UBC study uses cameras to show effects of outdoor recreation on B.C. wildlife

Noble Horvath

VANCOUVER (NEWS 1130) — With busier trails and an emphasis on getting outdoors during the COVID-19 pandemic, a study out of UBC is showing what this is doing to the province’s wildlife with the help of motion-activated cameras. Camera traps were set up around B.C.’s South Chilcotin Mountains Provincial Park […]

VANCOUVER (NEWS 1130) — With busier trails and an emphasis on getting outdoors during the COVID-19 pandemic, a study out of UBC is showing what this is doing to the province’s wildlife with the help of motion-activated cameras.

Camera traps were set up around B.C.’s South Chilcotin Mountains Provincial Park to study how animals have been impacted by people visiting more often.

For the most part, UBC researchers found environmental factors, like elevation or forest conditions where the cameras were placed, played a larger role than human activity when it comes to the frequency of wildlife using the trails.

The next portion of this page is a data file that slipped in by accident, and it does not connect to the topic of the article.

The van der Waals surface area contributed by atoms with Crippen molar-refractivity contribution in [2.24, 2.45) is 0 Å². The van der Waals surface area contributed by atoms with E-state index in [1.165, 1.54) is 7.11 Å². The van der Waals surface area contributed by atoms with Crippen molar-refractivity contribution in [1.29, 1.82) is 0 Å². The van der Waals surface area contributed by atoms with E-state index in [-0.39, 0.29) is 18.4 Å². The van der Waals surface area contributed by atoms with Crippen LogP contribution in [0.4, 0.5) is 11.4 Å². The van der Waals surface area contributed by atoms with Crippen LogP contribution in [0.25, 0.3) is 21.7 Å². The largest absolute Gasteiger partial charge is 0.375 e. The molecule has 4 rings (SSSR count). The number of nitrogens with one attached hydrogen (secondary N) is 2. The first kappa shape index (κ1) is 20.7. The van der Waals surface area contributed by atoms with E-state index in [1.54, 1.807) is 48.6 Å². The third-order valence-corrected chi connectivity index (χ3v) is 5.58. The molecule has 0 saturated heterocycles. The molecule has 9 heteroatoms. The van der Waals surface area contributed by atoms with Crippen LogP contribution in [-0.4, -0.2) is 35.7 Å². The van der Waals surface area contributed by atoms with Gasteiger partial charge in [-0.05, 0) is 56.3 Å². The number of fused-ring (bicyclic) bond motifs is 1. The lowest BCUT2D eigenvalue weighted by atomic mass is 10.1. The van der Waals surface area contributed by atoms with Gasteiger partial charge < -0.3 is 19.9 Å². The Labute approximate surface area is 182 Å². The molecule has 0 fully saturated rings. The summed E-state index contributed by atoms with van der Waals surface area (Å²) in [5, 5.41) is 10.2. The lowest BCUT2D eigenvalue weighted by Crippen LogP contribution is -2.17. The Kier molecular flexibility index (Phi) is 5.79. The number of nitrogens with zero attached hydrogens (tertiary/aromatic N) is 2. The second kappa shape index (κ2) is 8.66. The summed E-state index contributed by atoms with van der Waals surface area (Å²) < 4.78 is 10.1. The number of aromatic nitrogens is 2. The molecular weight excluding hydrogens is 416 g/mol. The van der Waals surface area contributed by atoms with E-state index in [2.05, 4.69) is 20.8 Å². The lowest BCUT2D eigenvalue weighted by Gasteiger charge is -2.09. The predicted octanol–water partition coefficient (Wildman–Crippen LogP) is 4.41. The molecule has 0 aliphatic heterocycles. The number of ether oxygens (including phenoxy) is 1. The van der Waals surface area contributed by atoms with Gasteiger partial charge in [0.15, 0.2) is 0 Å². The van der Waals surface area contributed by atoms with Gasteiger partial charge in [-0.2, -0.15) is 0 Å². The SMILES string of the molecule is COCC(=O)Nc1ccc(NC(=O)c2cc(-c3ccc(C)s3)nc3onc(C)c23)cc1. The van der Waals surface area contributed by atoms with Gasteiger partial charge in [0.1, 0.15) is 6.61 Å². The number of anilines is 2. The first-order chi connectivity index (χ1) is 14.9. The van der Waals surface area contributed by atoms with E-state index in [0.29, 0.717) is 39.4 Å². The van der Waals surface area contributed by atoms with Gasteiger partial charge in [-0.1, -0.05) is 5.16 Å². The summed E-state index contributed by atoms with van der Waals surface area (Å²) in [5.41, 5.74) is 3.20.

But, through the cameras, researchers found animals seemed to avoid spots people used recently. Wildlife also stayed away from mountain bikers and motorized vehicles more than hikers or horseback riders.

(Courtesy Robin Naidoo)

Study author Robin Naidoo, a UBC adjunct professor at the Institute for Resources, Environment and Sustainability explains they wanted to understand the impact of human recreation in the region because of its growing popularity.

“We already know that motorized vehicle access can disrupt wildlife; our initial findings suggest that other types of recreation may also be having impacts.”

He explains the camera traps used in the study can help monitor wildlife and recreational use of the trails.

“We’ll be able to collect more information over time and build a solid basis for research findings that can ultimately inform public policy,” he says.

But Cole Burton, study co-author and a professor of forestry at UBC and the Canada Research Chair in terrestrial mammal conservation, says this is only the first of a multiyear study and more research is needed to understand the impact of human activity on wildlife.

“Outdoor recreation and sustainable use of forest landscapes are important, but we need to balance them with potential disruption of the ecosystem and the loss of important species.”

Grizzly bears, black bears, moose, mule deer, and wolves were among the thirteen species the study focused on.

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